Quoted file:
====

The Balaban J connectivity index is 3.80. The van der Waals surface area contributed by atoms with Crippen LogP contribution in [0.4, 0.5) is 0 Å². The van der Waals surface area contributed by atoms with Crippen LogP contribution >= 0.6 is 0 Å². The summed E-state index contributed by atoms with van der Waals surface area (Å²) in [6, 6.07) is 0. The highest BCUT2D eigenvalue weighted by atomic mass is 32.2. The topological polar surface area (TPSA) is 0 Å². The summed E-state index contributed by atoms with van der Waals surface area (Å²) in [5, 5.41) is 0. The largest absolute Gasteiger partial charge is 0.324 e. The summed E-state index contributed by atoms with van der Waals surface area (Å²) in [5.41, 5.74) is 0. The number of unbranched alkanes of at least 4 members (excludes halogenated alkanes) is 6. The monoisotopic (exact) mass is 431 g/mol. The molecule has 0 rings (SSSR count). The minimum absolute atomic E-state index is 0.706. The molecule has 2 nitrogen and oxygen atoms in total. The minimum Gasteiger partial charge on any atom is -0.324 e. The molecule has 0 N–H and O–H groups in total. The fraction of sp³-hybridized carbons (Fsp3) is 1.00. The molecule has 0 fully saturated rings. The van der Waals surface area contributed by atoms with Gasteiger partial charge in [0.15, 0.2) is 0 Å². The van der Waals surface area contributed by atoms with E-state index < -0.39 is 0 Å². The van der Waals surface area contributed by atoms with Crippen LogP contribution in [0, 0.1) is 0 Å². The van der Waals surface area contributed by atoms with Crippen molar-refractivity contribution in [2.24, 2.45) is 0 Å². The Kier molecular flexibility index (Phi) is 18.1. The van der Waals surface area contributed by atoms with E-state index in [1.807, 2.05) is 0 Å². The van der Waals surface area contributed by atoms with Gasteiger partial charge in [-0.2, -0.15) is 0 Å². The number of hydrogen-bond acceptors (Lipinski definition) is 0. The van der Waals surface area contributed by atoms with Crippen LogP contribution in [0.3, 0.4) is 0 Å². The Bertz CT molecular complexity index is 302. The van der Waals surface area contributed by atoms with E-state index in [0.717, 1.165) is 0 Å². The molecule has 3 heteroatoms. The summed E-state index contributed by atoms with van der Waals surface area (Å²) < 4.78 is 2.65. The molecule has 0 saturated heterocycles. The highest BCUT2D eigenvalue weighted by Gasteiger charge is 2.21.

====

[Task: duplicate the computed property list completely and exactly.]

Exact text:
The Balaban J connectivity index is 3.80. The van der Waals surface area contributed by atoms with Crippen LogP contribution in [0.4, 0.5) is 0 Å². The van der Waals surface area contributed by atoms with Crippen LogP contribution >= 0.6 is 0 Å². The summed E-state index contributed by atoms with van der Waals surface area (Å²) in [6, 6.07) is 0. The highest BCUT2D eigenvalue weighted by atomic mass is 32.2. The topological polar surface area (TPSA) is 0 Å². The summed E-state index contributed by atoms with van der Waals surface area (Å²) in [5, 5.41) is 0. The largest absolute Gasteiger partial charge is 0.324 e. The summed E-state index contributed by atoms with van der Waals surface area (Å²) in [5.41, 5.74) is 0. The number of unbranched alkanes of at least 4 members (excludes halogenated alkanes) is 6. The monoisotopic (exact) mass is 431 g/mol. The molecule has 0 rings (SSSR count). The minimum absolute atomic E-state index is 0.706. The molecule has 2 nitrogen and oxygen atoms in total. The minimum Gasteiger partial charge on any atom is -0.324 e. The molecule has 0 N–H and O–H groups in total. The fraction of sp³-hybridized carbons (Fsp3) is 1.00. The molecule has 0 fully saturated rings. The van der Waals surface area contributed by atoms with Gasteiger partial charge in [0.15, 0.2) is 0 Å². The van der Waals surface area contributed by atoms with E-state index < -0.39 is 0 Å². The van der Waals surface area contributed by atoms with Crippen LogP contribution in [0, 0.1) is 0 Å². The van der Waals surface area contributed by atoms with Crippen molar-refractivity contribution in [2.24, 2.45) is 0 Å². The Kier molecular flexibility index (Phi) is 18.1. The van der Waals surface area contributed by atoms with E-state index in [1.807, 2.05) is 0 Å². The van der Waals surface area contributed by atoms with Gasteiger partial charge in [-0.2, -0.15) is 0 Å². The number of hydrogen-bond acceptors (Lipinski definition) is 0. The van der Waals surface area contributed by atoms with Crippen LogP contribution in [0.3, 0.4) is 0 Å². The Bertz CT molecular complexity index is 302. The van der Waals surface area contributed by atoms with E-state index in [0.717, 1.165) is 0 Å². The molecule has 3 heteroatoms. The summed E-state index contributed by atoms with van der Waals surface area (Å²) < 4.78 is 2.65. The molecule has 0 saturated heterocycles. The highest BCUT2D eigenvalue weighted by Gasteiger charge is 2.21.